A report issued yesterday by the US Centers for Questionable Activities (CQuack) shows a spike in the number of Americans testing positive for a virulent strain of Deep Skepticism. While the current level of infection is below the epidemic baseline, CQuack estimates 82.89% of all Americans are at risk of contracting Deep Skepticism, raising the possibility of a future pandemic.
“It’s hard to believe we’re seeing so many serious cases this early in the year,” says Dunno Bouthat, head of the CQuack research department. “Usually the peak time for Deep Skepticism is November.”
Deep Skepticism is a highly contagious mindset that has swept across the US over the past decade. Common signs of infection include recurring bouts of incredulity and disbelief, accompanied by fits of mistrust. The affliction has proven resistant to cure, and patients report struggling with symptoms for years, though some look at the evidence for those claims with a jaundiced eye.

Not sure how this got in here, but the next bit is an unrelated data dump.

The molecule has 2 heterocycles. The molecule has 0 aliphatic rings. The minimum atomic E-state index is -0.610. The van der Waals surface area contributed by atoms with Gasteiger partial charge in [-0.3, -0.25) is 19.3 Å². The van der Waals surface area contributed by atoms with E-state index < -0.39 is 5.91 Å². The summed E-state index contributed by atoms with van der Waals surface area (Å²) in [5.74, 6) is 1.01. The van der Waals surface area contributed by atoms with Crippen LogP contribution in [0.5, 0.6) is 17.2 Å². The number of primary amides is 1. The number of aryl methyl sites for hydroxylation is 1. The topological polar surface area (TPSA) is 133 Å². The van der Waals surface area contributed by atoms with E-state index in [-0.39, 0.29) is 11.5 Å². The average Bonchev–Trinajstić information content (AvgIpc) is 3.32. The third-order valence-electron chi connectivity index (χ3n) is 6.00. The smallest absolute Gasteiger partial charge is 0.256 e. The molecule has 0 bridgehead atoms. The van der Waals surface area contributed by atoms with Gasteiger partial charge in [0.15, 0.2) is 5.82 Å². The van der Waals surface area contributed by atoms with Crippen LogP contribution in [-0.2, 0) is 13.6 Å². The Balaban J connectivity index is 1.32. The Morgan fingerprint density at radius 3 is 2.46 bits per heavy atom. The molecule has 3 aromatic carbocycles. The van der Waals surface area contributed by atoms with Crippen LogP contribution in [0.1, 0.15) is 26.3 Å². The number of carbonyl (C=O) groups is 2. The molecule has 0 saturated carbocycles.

Experts remain unsure of the origins of Deep Skepticism. There’s also dissent over how the infection spreads, and questions about the validity of recent studies that indicate the Internet is a major vector for transmission.
Since there’s no vaccine for Deep Skepticism, CQuack recommends that Americans worried about becoming infected down a daily dose of caution and avoid contact with inflammatory commentary.